• Provide security services during elections.
  • Some CRPF contingents were part of the United Nations Peacekeeping Force
[Ref: Livemint,]

Science & Technology

Spyware, stalkerware during the pandemic

Global cyber-security firm Avast warned that there was a 51 % increase in the use of spyware and stalkerware during the lockdown period from March to June, in the backdrop of heightened domestic violence case.

What are spy and stalkerware apps?

  • Spy and stalkerware apps, like viruses and other malware, infect devices that are connected to the internet.
  • While viruses and malware can be detected by anti-virus software, spyware and stalkerware apps disguise themselves as useful and send out stolen data to central servers without the knowledge of the users.

Spyaware App

  • A spyware app, which can also be installed remotely, accesses the data usage pattern of the device, gains access to photos and videos as well as other personal information of the user, and then passes it off to a central server.
  • For spyware apps, the easiest method to install is to disguise the spying code inside the unauthorised versions of premium apps.
    • For example, someone can claim to have a cracked version of a premium app such as Spotify. Now, whoever installs such apps can be remotely tracked easily. Since the code of the application (inside which the spyware codes are hidden) do not spy on the users, such codes pass the scrutiny of anti-virus programmes.

Stalkerware app

  • A stalkerware app can be installed only when someone has physical access to the digitally connected device. Though the app works in a manner similar to spyware apps, it also gives out the location of the device to a master device which controls the stalkerware app.
  • Most stalkerware apps work in stealth mode with no trace of the app having ever been installed.
  • Stalkerware apps seek explicit permissions (i.e, when people installed some apps on their partners’ or their kids’ phones to check activities) at the time of their installation.
  • Once installed, such apps can allow the master device to control and even change emails and text messages. Such app is hidden from the apps menu into the background, from where they continue functioning.

Why has the usage of such apps increased during lockdown?

Two reasons:

  • Increased usage of internet by everyone due to various lockdown measures in place.
  • Concern over Security, health, and money which was further accentuated by cramped living spaces.
[Ref: Indian Express]

Mars landing missions run risk of interplanetary contamination

As ambitious space missions are proliferating, along with advances in commercial space flight, astrobiologists have expressed concerns about possible ‘interplanetary contamination’.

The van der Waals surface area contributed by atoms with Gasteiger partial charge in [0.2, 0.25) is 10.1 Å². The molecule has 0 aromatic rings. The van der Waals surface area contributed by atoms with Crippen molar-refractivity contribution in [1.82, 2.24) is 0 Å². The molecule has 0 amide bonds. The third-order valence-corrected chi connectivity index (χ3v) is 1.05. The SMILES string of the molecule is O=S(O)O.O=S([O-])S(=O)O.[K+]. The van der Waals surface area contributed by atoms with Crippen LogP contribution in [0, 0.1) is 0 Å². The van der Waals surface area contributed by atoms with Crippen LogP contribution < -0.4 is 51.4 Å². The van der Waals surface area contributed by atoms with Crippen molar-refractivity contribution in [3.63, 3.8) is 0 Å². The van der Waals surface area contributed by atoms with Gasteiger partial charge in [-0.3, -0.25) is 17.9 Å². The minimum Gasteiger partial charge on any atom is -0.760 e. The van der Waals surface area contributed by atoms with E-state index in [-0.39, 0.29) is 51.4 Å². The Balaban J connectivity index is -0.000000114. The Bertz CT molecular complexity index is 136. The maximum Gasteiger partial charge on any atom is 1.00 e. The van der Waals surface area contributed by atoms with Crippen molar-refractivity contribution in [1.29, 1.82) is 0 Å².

Recent Mars Missions

  • China’s Tianwen-1: Launched in July 2020. Aim: To land on the Martian surface
  • UAE’s Al Amal (Hope Mission): An orbital mission (does not involve a landing) that will study the Martian atmosphere.
  • Perseverance mission: InvolvesPerseverance Mars rover and the Ingenuity helicopter drone of NASA’s Mars 2020 mission.

What are interplanetary contamination?

  • Interplanetary contamination refers to biological contamination of a planetary body by a space probe or spacecraft, either deliberate or unintentional.
  • In other words, it is the risk that a space mission will result in the transfer of life between Earth and an extraterrestrial body.


  • Forward contamination: transport of Earth-based microbes to other celestial bodies;
  • Back contamination: transfer of extraterrestrial organisms (if they exist) into the Earth’s biosphere.

Forward contaminating Mars

  • In the past, space missions have established physical contact with astronomical bodies such as comets and asteroids, and crewed missions have landed on the Moon. However, since these bodies are known to be hostile to life, the possibility of their forward contamination has not been as a pressing issue.
  • However, in the case of Mars, space missions have discovered the possible presence of liquid water on mars and are now actively looking for signs of life.
    • If there is a chance that Mars has life, there is an ethical obligation on humanity to ensure that microbes from Earth do not disturb a possible Martian biosphere.
  • Also, experts worry that Earth-based organisms could spoil the integrity of Mar’s samples that rovers want to study. This is highly disruptive for scientists who are looking for signs of native Martian life.